The Ocean Flower 2, whose contract for the sea bridge was terminated on August 8 for non-compliance, is returning as the preferred vessel to ease the woes of travelers.
Inside sources at the Port Authority say that the Ocean Flower 2 is ahead of the other ten bidders who tendered for a second time for the sea bridge contract. The return of the Ocean Flower 2 comes despite comments within the last two months from Prime Minister Dr Keith Rowley and line Minister, Rohan Sinanan.
Insiders say that the Ocean Flower 2 is ahead of its rivals as the vessel is on dry dock at Caridock in Chaguaramas being outfitted to service the sea bridge.
Port officials have remained tight lipped over this, saying no decision had been taken. But inside sources say that some members of the tenders committee had “looked at” the bids, and although the Ocean Flower 2 had been terminated before, the vessel has an advantage over the others as it is in Trinidad and could be put into operation with immediate effect.
Some members have recommended the Ocean Flower 2 be chosen as the vessel “is here and ready.”
TTWhistleblower was directed to Sinanan to answer the question as to whether the Ocean Flower 2 will be named as the sea bridge provider.
Although the contract was terminated on August 8, the Ocean Flower 2 sailed from Panama to Trinidad, arriving on September 19.
A team of engineers have been installing what is known as T-dash foils, which is a stabilizer to ensure passage between the sea bridge especially in the area of the Bocas does not affect passengers.
The Ocean Flower 2 is owned by Bridgemans Services Limited, with registered offices in Vancouver, Canada.
When Bridgeman Services were previously awarded the contract to provide the passenger ferry Ocean Flower 2 to service the sea bridge one of the requests made to Bridgeman Services was that the T-foils be installed on the Ocean Flower 2.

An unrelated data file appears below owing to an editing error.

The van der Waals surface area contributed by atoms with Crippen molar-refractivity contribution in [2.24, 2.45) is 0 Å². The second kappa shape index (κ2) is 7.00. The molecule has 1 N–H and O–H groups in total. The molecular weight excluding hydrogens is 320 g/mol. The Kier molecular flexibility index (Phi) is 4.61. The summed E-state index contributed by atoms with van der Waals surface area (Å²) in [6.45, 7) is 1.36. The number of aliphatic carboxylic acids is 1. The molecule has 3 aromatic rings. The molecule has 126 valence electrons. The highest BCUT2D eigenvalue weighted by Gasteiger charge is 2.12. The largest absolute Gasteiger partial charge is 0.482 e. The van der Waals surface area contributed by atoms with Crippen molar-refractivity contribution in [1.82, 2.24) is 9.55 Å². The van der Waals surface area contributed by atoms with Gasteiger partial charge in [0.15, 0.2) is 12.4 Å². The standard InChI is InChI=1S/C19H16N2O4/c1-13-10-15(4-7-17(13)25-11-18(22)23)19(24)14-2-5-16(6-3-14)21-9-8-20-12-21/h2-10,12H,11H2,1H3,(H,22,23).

Inside sources said the mere fact that the T-foils were being installed on the vessel, means that Bridgemans, which was one of the companies which bid for the opportunity to service the sea bridge on September 20, is hoping they win the bid and the vessel is ready and prepared to service the sea bridge.
Bridgemans’ vice president, Andrew Purdey, confirmed they had issued a fully compliant bid proposal in alignment with the tender offer and the vessel offered was the Ocean Flower 2.
The Ocean Flower 2 contract was cancelled on August 8 after it failed to meet three deadlines (July 17, 26 and August 1) for arrival here, then at a lease cost of US$26,500 daily. Purdey admitted the cancellation was in keeping with the exit clause of the contract which dealt with late arrival. He said then, however, that the vessel had suffered catastrophic engine failure, losing a bearing and a piston on its journey from Korea to the Caribbean. When the vessel got to Panama, Purdey said they did work from head to toe.
Purdey said the vessel was now fully certified and ready for service and confirmed the company was in possession of an irrevocable standby letter of credit in the amount of US$3 million which is contained in the Charter Party Agreement with the Port Authority.
He said the stand-by letter of credit was not cancelled when the Port Authority cancelled the Ocean Flower 2 contract. Purdey could shed no light on why the letter of credit was not cancelled or whether the Port Authority was bound to accept the Ocean Flower 2, saying this is all under discussion with the client and only they can comment.
But on August 21 following a meeting with stakeholders in Tobago, Prime Minister Dr Keith Rowley had made it clear the Government was not interested in the Ocean Flower 2 when told reporters were that the vessel was still reportedly coming to Trinidad.
Rowley said, “As far as I am aware, the Port Authority, advising the Government, the Ministry, has advised the principals of that boat that their contractual arrangements have ceased. The owners are free to travel with their boat on any ocean they wish, but coming to Trinidad and Tobago, the contractual arrangements have been terminated for cause.”
Purdey insisted that this was a pre-planned dry-docking to install the T-Foil’s following its re-positioning from Asia. He said while the vessel is ready for service, installation of the T-Foils would improve ship ride performance and speed.
Bridgemans has supplied another vessel, the Cabo Star, which is operating the sea bridge at this time.